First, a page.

Web Distributed Authoring and Versioning (WebDAV) is an extension of HTTP that enables clients to perform remote web content authoring. After WebDAV is added to an HTTP server, users can upload, download, edit, and manage files, thanks to a special readable/writable location on a web server. It’s an incredibly handy means of enabling basic collaboration, without having to spend the extra cash or time setting up a specific system. If you have a Ubuntu server running Apache2, you’re already close to having WebDAV.

Out of the box, Apache2 does not have WebDAV enabled, but it’s an easy task to manage. Let’s walk through the process of adding this feature to your system. I assume you have Apache2 running on your Ubuntu server. For this setup, I’ll be installing on a Ubuntu 16.04 server with a previously installed LAMP stack.

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Enabling modules

The first thing you must do is enable the necessary modules. Open a terminal window and issue the following commands:

  • sudo a2enmod dav
  • sudo a2enmod dav_fs

Restart the Apache server with this command:

sudo service apache2 restart

Virtual host configuration

The next step is to create everything necessary for the virtual host. This will require creating specific directories (with specific permissions) and editing an Apache .conf file.

Let’s create the necessary directories. For simplicity, I’ll create a folder called webdav. From the terminal window, issue this command:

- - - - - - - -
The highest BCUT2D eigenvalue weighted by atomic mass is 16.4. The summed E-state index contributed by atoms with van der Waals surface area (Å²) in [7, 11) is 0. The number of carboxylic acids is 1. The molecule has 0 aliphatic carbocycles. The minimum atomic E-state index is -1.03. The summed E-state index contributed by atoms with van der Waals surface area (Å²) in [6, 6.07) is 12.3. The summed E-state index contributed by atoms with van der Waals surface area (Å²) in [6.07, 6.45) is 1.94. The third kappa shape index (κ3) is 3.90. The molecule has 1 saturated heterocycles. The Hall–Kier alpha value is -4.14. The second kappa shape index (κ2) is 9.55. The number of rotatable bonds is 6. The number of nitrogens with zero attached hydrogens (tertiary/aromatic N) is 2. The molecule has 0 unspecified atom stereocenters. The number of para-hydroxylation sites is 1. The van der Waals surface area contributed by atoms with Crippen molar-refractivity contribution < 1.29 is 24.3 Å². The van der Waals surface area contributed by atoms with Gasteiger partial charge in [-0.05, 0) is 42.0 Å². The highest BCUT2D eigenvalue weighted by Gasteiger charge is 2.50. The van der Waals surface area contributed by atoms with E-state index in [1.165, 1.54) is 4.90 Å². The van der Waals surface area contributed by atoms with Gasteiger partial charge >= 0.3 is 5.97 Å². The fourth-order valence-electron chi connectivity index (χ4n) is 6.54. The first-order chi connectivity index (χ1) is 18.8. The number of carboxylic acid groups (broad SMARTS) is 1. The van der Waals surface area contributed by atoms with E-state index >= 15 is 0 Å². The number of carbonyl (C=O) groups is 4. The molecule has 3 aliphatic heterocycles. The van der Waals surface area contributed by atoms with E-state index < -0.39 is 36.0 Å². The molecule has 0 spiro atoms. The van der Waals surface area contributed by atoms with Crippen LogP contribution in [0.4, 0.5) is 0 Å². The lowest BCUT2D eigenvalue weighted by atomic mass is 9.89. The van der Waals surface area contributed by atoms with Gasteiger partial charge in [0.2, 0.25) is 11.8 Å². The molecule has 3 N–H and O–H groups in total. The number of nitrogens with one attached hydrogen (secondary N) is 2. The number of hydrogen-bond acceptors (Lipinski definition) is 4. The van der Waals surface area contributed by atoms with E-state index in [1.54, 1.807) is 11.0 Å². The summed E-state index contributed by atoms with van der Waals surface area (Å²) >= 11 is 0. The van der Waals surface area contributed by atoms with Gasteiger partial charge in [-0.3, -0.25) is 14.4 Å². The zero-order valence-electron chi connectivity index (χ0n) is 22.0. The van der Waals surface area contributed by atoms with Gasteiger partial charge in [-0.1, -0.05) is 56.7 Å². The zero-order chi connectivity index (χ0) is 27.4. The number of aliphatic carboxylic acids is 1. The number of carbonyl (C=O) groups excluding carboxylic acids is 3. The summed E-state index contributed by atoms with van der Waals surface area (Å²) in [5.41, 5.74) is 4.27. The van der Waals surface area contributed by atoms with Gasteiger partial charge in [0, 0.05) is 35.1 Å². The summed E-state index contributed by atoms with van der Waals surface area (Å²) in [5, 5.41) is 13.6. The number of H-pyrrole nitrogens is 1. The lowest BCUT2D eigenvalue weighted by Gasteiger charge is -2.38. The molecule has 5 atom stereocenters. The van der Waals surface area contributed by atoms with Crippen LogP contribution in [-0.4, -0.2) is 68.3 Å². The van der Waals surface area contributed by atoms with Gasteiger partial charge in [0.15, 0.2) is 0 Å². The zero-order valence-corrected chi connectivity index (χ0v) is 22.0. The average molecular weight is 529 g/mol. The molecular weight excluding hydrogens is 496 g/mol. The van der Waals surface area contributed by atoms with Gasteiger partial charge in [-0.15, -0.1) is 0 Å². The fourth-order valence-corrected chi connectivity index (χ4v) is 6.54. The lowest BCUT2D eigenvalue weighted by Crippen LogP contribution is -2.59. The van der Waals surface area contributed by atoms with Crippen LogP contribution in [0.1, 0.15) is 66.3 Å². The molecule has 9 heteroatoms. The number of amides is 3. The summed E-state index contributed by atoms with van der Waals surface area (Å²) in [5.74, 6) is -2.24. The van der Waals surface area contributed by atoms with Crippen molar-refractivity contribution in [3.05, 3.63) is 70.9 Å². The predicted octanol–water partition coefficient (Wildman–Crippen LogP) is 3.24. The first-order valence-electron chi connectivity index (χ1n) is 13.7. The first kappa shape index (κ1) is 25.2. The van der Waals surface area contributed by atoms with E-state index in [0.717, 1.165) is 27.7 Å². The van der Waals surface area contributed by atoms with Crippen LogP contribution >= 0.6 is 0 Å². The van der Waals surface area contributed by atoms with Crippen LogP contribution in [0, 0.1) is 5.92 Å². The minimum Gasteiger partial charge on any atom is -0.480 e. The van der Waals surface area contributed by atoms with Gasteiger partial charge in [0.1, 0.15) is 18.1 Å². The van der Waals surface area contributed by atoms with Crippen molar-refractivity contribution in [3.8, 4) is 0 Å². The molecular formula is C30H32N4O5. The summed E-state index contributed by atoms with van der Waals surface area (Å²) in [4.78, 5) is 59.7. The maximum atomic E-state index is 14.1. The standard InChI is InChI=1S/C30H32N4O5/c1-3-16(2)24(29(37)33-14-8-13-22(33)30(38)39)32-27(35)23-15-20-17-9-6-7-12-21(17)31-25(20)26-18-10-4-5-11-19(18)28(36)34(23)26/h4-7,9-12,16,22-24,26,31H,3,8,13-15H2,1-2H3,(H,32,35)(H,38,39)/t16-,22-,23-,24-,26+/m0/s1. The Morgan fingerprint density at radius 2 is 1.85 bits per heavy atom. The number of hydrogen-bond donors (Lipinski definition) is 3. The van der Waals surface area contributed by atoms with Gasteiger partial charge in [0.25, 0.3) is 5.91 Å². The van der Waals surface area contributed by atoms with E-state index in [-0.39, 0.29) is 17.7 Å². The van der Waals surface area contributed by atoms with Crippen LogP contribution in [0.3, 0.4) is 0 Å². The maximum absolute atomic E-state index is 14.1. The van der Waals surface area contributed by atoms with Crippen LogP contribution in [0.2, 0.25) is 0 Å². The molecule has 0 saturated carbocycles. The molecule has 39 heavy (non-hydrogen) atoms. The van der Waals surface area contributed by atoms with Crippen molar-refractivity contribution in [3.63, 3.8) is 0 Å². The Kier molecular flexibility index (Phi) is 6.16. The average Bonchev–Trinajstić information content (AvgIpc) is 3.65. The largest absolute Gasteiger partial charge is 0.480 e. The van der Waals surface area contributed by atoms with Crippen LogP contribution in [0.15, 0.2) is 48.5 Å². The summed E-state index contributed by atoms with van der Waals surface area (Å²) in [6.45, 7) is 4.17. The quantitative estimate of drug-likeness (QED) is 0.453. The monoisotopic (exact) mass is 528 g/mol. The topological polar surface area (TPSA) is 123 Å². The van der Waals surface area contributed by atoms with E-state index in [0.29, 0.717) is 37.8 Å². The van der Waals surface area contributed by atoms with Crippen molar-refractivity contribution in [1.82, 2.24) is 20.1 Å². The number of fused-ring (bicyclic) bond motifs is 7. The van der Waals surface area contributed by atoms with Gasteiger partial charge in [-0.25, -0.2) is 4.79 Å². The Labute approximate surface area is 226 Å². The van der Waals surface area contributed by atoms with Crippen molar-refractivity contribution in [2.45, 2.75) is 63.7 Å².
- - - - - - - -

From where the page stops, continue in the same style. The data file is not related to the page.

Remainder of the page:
sudo mkdir -p /var/www/webdav

Now we’ll change the owner of that directory to www-data with this command:

sudo chown www-data /var/www/webdav

The next step is to create a .conf file that will help make Apache2 aware of the virtual host. For this, we’ll create a new .conf file called /etc/apache2/sites-available/webdav.conf. The contents of this file will be:

NameVirtualHost *
<VirtualHost *:80>
ServerAdmin webmaster@domain

DocumentRoot /var/www/webdav/
<Directory /var/www/webdav/>
Options Indexes MultiViews
AllowOverride None
Order allow,deny
allow from all

Alias /webdav /var/www/webdav
<Location /webdav>
AuthType Basic
AuthName “webdav”
AuthUserFile /var/www/webdav/passwd.dav
Require valid-user

Where webmaster@domain is the actual email address of the webmaster for your site. Save and close that file.

Now we copy the webdav.conf file from sites-available to sites-enabled with this command:

sudo a2ensite webdav.conf

Before restarting Apache2, we need to create the WebDAV password file with this command (USER is a valid username on your system):

sudo htpasswd -c /var/www/webdav/passwd.dav USER

When prompted enter the password for USER.

Next we must change the permissions of the newly created passwd.dav file so that only root and members of the www-data group have access to it. You’ll do so with the following commands:

  • sudo chown root:www-data /var/www/webdav/passwd.dav
  • sudo chmod 640 /var/www/webdav/passwd.dav

Restart Apache2 with this command:

sudo service apache2 restart

The WebDAV system is ready to test.

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Testing your setup

There’s an easy to use tool for testing WebDAV–install the tool with this command:

sudo apt-get install cadaver

Once installed, issue this command (IP_OF_SERVER is the actual IP address of your server):

cadaver http://IP_OF_SERVER/webdav

You should be prompted for a username/password. Enter the USER used when setting up WebDAV and the associated password. If the cadaver command succeeds, you’ll land at the the dav:/webdav/> prompt.

Congratulations, WebDAV is working on your Ubuntu server. You can now use whatever tool you need (connect via file managers, web browsers, etc.) to connect to your WebDAV server.

Quick and cheap collaboration

With WebDAV and Apache2, you’d be hard-pressed to find a more reliable, cost-effective collaboration tool.